and each Lorentz transformation can be represented via Gamma matrices by the formula $$(\Lambda_{A})^{\mu}_{\,\,\nu}=\frac{1}{4}\mathrm{Tr}\left[L_{A}^{-1}\gamma^{\mu}L_{A}\gamma_{\nu}\right].$$

For each $SL(2,\mathbb{C})$ matrix $A$, it has a unique polar decomposition, $$A=HU,$$ where $H=\sqrt{A^{\dagger}A}$ is Hermitian and corresponds to a pure Lorentz boost, and $U=(\sqrt{A^{\dagger}A})^{-1}A$ is unitary and corresponds to a ratation. Suppose we start from a standard momentum $\pi$, and apply a Lorentz transformation $\Lambda_{p}$ that transforms it into $p$, i.e. $\Lambda_{p}\pi=p$. Then, up to an overall sign, there's a matrix $l(p)\in SL(2,\mathbb{C})$ such that $\Pi(l(p))=\Lambda_{p}$. To achieve this transformation, we consider the following two scenarios:

  1. $\pi$ is timelike: the standard momentum is $\pi=(m,0,0,0)^{T}$. For any timelike $p$, there's a Lorentz boost $$\Lambda_{p}=\frac{1}{m}\begin{pmatrix} p^{0} & (\vec{p})^{T} \\ \vec{p} & m𝟙_{3\times 3}+\frac{p^{0}-m}{(\vec{p})^{2}}\vec{p}\otimes(\vec{p})^{T} \\ \end{pmatrix}\in\mathcal{L}^{\uparrow}_{+} \tag{1.e}$$

that transforms $\pi$ into $p$, and so the corresponding $l(p)\in SL(2,\mathbb{C})$ must be Hermitian. Following (1.a), we can solve this $2\times 2$ Hermitian matrix $l(p)$ from the equation $l(p)\sigma(\pi)l(p)^{\dagger}=\sigma(p)$. One can easily check that the solution is $$l(p)=\frac{m𝟙_{2\times 2}+\sigma(p)}{\sqrt{2m(m+p^{0})}}\in SL(2,\mathbb{C}), \tag{1.f}$$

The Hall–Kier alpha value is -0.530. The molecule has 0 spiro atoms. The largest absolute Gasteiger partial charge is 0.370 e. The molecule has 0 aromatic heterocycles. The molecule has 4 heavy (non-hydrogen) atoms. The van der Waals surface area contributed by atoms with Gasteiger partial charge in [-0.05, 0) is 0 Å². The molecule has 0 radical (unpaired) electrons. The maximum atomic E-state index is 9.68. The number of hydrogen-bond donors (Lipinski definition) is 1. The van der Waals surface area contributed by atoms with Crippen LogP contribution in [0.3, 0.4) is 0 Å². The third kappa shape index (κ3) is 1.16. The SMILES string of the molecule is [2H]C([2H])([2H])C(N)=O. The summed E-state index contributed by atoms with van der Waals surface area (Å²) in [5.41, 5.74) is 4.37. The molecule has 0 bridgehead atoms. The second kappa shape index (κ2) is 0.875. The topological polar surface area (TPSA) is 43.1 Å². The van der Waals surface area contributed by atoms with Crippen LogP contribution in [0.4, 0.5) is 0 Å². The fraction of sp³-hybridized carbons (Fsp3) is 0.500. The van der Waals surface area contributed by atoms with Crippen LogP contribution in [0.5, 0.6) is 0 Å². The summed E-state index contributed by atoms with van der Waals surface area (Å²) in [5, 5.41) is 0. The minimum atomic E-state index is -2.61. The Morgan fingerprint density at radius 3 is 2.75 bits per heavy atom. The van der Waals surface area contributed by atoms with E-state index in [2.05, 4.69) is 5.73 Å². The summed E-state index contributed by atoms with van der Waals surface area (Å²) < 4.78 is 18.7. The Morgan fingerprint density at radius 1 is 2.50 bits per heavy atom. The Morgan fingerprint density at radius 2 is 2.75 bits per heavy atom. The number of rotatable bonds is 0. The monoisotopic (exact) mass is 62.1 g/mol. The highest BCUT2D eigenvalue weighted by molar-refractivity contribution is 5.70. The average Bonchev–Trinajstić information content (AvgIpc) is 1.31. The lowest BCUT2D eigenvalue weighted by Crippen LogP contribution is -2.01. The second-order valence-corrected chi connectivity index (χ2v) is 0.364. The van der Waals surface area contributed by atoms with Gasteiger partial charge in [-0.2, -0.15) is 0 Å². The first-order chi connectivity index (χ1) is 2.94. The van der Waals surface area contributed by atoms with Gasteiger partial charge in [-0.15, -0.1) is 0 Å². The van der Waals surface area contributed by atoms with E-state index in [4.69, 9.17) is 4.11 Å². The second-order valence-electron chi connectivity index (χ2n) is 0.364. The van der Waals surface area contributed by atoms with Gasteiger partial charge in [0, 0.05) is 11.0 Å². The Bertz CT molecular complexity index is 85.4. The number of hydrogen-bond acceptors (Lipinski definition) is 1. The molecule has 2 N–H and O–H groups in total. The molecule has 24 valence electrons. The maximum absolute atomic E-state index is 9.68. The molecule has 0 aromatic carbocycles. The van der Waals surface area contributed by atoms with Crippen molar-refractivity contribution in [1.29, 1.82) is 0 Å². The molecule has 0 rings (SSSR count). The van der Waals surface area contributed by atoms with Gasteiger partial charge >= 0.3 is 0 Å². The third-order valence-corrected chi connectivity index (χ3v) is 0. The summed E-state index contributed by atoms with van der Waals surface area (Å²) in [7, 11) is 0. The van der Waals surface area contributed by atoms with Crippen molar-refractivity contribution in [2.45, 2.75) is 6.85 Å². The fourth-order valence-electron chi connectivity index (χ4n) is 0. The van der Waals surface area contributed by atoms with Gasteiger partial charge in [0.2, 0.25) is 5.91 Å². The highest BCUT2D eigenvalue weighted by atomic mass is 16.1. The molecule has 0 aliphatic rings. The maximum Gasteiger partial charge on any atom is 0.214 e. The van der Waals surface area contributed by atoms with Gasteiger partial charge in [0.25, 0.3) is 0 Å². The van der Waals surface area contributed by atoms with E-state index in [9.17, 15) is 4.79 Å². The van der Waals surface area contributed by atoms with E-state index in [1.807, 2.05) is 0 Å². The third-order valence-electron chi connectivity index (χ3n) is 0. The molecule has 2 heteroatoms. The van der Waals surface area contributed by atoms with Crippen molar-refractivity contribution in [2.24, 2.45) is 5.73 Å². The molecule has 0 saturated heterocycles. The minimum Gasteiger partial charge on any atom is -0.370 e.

which is known as the Foldy-Wouthuysen transformation. Similarly, following (1.c) there's a $4\times 4$ Hermitian matrix $L(p)$ such that $\gamma(p)=L(p)\gamma(\pi)L(p)^{-1}$. Then, using the fact that for any $L\in\widetilde{\mathcal{L}}^{\uparrow}$, $L\gamma^{0}=\gamma^{0}(L^{\dagger})^{-1}$, one has $$L(p)=\frac{m𝟙_{4\times 4}+\gamma(p)\gamma^{0}}{\sqrt{2m(m+p^{0})}}, \tag{1.g}$$

which incorperates the Lorentz boost $l(p)$ and parity $L_{P}$.

  1. $\pi$ is lightlike: the standard momentum is $\pi=(1/2,0,0,1/2)^{T}$. Then, the Lorentz transformation $\Lambda_{p}$ is achieved by a rotation $R(p)$ which rotates $\vec{\pi}$ into the $\vec{p}$ direction, followed by a pure Lorentz boost $B(p)$. i.e. $$\Lambda_{p}=R(p)B(p).$$ I don't bother to find out the specific expressions of $l(p)$ and $L(p)$ in this case. The only diffence is that in the lightlike case, they take the form of a product $U(p)H(p)$, where $U(p)$ is unitary and $H(p)$ is Hermitian.

Wigner's Classification

Our goal is to find a unitary representation $\mathbf{U}(a,A)$ of $(a,A)\in\mathbb{R}^{4}\ltimes SL(2,\mathbb{C})$. Since the Poincaré transformation should satisfy the multiplication rule $$(a,\Lambda_{A})=(a,𝟙)(0,\Lambda_{A})=(0,\Lambda_{A})(\Lambda_{A}^{-1}a,𝟙),$$

the corresponding unitary operators should satisfy $$\mathbf{U}(a,A)=\mathbf{U}(a,𝟙)\mathbf{U}(0,A)=\mathbf{U}(0,A)\mathbf{U}(\Lambda_{A}^{-1}a,𝟙). \tag{2}$$

First of all, if we restrict to the subgroup $(\mathbb{R}^{4},𝟙)$ of spacetime translations generated by four momenta $\mathbf{P}^{\mu}$, we obtain (according to the SNAG theorem) a unitary representation $$\mathbf{U}(a)=e^{i\mathbf{P}\cdot a},$$